Arsene Wenger baffled a few fans when he said that he saw Granit Xhaka as a box-to-box midfielder. After all, the team has been missing a presence in front of the defence who could control the ball ever since Mikel Arteta was no longer a first pick, and Xhaka had performed with distinction in that role at Borussia Monchengladbach. But Wenger sees him best playing slightly higher up “because he has the engine, the power, the long pass, he likes to come deep and distribute the game. I think as well he has the engine to make an impact with his runs.”
The Swiss international has since had a run of four games at the heart of midfield but the distinction between playing deep-lying and box-to-box hasn’t been instantly obvious. If anything, he’s actually been used in his normal way – with some adjustments – as Wenger gives him a chance to acclimatise to the Premier League before eventually altering his role, although in any case, the manager historically doesn’t like playing with holding midfielders.
He tried to play with a single pivote during the Cesc Fabregas era, and then again when he converted Mikel Arteta to a deeper role, but most of Wenger’s tenure at the club has been without defensive midfielders as such – or that one has been more defensive-minded. If anything, he’s tried to convert players with a certain selfless attitude who, at the same time, are also able to aid Arsenal’s attacking play.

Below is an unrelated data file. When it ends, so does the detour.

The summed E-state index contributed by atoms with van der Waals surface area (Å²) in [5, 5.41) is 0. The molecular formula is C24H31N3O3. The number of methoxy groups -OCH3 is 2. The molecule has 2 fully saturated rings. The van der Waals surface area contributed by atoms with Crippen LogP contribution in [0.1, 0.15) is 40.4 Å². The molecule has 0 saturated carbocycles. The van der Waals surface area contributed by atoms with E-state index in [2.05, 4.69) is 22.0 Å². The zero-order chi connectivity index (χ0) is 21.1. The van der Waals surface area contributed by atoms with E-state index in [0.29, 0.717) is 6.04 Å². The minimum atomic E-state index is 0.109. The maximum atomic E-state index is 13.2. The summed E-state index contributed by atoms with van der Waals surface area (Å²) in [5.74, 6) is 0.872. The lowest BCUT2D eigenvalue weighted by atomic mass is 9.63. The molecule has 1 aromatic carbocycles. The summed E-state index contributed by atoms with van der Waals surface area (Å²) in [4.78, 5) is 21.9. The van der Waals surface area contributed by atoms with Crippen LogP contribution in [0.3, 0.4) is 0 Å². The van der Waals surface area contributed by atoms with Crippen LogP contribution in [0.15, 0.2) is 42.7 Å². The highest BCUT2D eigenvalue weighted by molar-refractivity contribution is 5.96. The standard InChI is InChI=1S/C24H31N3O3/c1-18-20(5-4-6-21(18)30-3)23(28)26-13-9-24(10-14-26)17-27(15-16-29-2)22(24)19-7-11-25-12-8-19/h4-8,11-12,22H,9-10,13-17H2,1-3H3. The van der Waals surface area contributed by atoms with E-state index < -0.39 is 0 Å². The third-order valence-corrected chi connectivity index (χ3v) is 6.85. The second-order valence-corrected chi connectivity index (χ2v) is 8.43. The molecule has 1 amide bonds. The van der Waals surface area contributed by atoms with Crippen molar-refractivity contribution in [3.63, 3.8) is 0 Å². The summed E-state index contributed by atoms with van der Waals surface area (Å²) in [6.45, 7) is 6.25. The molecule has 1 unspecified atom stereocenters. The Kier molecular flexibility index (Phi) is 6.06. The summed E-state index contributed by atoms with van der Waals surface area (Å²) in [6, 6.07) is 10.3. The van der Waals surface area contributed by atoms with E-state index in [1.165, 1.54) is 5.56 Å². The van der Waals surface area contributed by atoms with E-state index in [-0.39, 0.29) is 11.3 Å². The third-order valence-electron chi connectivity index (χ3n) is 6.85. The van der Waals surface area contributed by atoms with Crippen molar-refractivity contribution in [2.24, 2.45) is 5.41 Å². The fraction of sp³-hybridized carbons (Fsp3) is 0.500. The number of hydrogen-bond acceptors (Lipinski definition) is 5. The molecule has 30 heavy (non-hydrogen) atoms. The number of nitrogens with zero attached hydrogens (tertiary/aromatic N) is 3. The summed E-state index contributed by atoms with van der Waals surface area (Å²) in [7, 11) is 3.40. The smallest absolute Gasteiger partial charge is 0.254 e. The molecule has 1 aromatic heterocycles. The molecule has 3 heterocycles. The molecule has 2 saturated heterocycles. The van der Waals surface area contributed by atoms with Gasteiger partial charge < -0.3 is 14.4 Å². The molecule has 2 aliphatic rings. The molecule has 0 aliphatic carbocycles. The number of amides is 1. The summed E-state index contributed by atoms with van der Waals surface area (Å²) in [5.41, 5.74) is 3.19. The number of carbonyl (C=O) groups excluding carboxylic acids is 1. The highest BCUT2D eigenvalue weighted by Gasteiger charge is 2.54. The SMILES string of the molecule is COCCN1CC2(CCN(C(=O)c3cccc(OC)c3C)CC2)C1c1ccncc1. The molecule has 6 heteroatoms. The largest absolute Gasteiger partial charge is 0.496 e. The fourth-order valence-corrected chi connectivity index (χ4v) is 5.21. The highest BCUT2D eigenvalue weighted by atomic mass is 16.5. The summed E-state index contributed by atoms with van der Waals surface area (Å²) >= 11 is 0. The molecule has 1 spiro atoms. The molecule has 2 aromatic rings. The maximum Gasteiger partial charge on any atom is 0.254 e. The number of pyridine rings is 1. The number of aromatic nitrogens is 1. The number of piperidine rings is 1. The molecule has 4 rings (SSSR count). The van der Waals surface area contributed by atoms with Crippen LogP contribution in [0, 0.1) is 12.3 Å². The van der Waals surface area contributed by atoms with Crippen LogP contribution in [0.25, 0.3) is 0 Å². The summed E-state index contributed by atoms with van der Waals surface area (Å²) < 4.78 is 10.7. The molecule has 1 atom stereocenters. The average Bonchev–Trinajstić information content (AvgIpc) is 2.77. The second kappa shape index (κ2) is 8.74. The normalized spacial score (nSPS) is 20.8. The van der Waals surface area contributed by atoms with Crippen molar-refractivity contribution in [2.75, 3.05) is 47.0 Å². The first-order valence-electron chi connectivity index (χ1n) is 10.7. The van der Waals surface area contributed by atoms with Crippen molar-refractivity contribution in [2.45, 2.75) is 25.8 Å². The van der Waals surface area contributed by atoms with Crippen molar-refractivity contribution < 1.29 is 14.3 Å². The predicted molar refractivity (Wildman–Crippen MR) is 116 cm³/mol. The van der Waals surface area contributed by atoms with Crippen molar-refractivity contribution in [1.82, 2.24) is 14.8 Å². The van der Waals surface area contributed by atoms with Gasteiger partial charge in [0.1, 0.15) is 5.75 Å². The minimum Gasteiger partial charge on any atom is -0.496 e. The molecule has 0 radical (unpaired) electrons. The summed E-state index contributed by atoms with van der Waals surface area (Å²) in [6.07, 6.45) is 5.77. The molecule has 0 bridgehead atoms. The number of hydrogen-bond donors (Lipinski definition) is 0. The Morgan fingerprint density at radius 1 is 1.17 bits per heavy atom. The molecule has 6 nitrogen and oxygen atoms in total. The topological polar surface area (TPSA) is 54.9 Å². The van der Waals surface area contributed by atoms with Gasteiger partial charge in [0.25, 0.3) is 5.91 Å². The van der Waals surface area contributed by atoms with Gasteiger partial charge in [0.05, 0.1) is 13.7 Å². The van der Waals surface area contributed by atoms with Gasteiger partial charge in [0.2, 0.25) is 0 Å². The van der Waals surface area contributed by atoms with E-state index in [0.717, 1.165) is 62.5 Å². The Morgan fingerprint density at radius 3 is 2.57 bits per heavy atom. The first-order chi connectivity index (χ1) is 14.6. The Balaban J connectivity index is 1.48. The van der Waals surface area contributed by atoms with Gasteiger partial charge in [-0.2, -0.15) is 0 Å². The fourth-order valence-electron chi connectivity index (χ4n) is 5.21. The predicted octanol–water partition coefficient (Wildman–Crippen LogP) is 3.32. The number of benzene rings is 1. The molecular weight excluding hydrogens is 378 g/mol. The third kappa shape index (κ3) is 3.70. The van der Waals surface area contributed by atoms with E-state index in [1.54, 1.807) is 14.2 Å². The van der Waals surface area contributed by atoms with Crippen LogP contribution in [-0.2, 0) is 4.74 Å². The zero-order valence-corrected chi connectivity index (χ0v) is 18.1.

As such, though Swansea coach Bob Bradley likened his impact on the English game to that of Johan Cruyff, on the pitch, Wenger follows more the German model with his preference of the “double six” – two central midfielders who react accordingly to the situation of the play.
We saw that in the 3-2 win over Swansea where, although Xhaka was nominally the deeper player, when he pushed up, Santi Cazorla would often sweep behind. At times they got into each others position but, for the most part, the rotation worked well. The example below highlights that best because it’s Cazorla who starts more advanced in the move but as it breaks down, Xhaka is there looking to win the ball back and by the end of the attack, he even has a shot on goal.
I feel this passge of play is a good example of what Xhaka can/tries to bring to role: long pass, tackle high up (fail), press and shot pic.twitter.com/xUoW3GsXVc
— Arsenal Column (@ArsenalColumn) October 16, 2016
Thus we understand the subtle reason why Wenger prefers to call it a box-to-box role. Defensive duties are shared of course, perhaps more so for one player over the other, but the game situation might see that player at the other end of the pitch. Xhaka’s role often entails him to follow the attack so that he’s there to seize on the loose ball and keep the ball moving. Thus he’s not just limited to defending the 25 metres between the penalty box and the centre-circle in his own half, but the whole pitch.